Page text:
I've heard about it several years ago, about how relevant it still was to current projects and more precisely how well it described what is systematically going wrong in software development. And all of that is true, impressively so !
Despite the vintage touch you can expect from a software-related book written at the dawn of software development (1975 !), the permanent disbelief of even the best educated developers toward the unavoidable occurrence of bugs and schedule slippage and managers' natural tendency to look for manpower and neglect the productivity gains that could come from improving the information and tools available to a team, all of this is finely described and analyzed in this book.
Interestingly the author extended the book in 1995 to add more information and jeopardize his own previous assessments: answering some of his critics and reckoning some of his mistakes. This book embeds its own review !
This book is obviously a must read for anybody interested in project management and yet the first thing that struck me is how well the author characterizes the pleasure of programming, listing:
- the joy of making
- the joy of being useful
- the fascination for puzzles and minutes mechanics
- the joy of always learning
- the joy of working on "pure thought" stuff
Please note that these are only a selection of ideas and that most of them have been slightly rephrased.
- Brooks' law: adding more men to a late project makes it later, which can be explained by the disruption caused by repartitioning, the time taken by training newcomers, the rise of intercommunication costs.
- Brooks' rule of thumb: designing a well tested multi-component "system product" takes 3 times longer than making a single-component product which in turns makes 3 times longer than building a software for private use.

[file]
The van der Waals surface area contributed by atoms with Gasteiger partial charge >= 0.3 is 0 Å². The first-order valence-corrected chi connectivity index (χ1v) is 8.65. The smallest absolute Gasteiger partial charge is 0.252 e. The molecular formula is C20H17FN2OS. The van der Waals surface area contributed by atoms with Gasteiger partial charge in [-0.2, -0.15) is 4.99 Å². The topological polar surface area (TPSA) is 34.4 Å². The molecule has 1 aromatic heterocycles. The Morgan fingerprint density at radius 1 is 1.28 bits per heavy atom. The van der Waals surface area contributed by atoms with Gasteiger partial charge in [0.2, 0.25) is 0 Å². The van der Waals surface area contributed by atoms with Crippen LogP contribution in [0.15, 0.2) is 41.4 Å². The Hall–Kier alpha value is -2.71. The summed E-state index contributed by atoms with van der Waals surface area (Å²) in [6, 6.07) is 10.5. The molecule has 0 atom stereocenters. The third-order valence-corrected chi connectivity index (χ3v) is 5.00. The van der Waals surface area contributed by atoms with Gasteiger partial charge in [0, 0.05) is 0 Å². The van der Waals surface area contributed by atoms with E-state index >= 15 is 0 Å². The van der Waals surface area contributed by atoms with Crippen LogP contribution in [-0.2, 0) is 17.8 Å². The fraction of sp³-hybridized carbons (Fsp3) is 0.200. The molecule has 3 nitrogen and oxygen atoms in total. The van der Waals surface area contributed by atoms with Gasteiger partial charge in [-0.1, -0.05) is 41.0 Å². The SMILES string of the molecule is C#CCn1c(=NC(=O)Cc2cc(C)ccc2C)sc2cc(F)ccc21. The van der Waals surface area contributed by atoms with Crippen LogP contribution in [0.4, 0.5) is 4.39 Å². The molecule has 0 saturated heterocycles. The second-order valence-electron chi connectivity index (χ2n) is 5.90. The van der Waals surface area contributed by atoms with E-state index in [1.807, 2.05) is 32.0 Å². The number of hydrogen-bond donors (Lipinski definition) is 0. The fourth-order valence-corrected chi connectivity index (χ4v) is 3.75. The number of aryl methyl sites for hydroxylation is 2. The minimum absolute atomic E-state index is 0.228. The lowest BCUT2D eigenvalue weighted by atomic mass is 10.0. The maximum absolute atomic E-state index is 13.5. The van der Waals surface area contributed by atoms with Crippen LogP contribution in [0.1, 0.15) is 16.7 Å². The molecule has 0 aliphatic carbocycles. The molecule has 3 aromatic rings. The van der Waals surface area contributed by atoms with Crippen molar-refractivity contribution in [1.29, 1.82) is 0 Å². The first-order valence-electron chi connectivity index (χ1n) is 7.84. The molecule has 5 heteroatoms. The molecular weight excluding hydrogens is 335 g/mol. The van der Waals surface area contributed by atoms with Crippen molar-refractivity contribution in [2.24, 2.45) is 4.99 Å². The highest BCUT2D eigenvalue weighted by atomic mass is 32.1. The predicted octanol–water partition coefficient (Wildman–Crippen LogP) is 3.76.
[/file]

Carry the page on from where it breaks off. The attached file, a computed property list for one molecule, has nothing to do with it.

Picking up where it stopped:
- Maintenance costs 40% as much as development, a bug-fix has 20-50% chances of causing another bug and repairs tend to destroy structure
- conceptual integrity is key to build a multi-component system
- ease of use can be measured as the ratio of functions over conceptual complexity
- tests must involve valid, border-line and invalid data inputs
- documentation must provide a complete overview and explain "why" some choices have been made
- use sharp tools and make people at ease
- structure the organization for change (people must exchange roles !)
- small sharp teams are the most efficient
- communication must be permanent (for technical decisions and project statuses)
- an architect must forgo credit and listen to the programmers
Cross-worldsLast but not least, there are three important items that I think didn't fit in a single of the three previous categories but rather overlapped all of them:
- the actual needs and the user's perceptions of this needs will change
- valid changes in objectives are inevitable: be prepared !
- chronic schedule slippage are a team's moral killer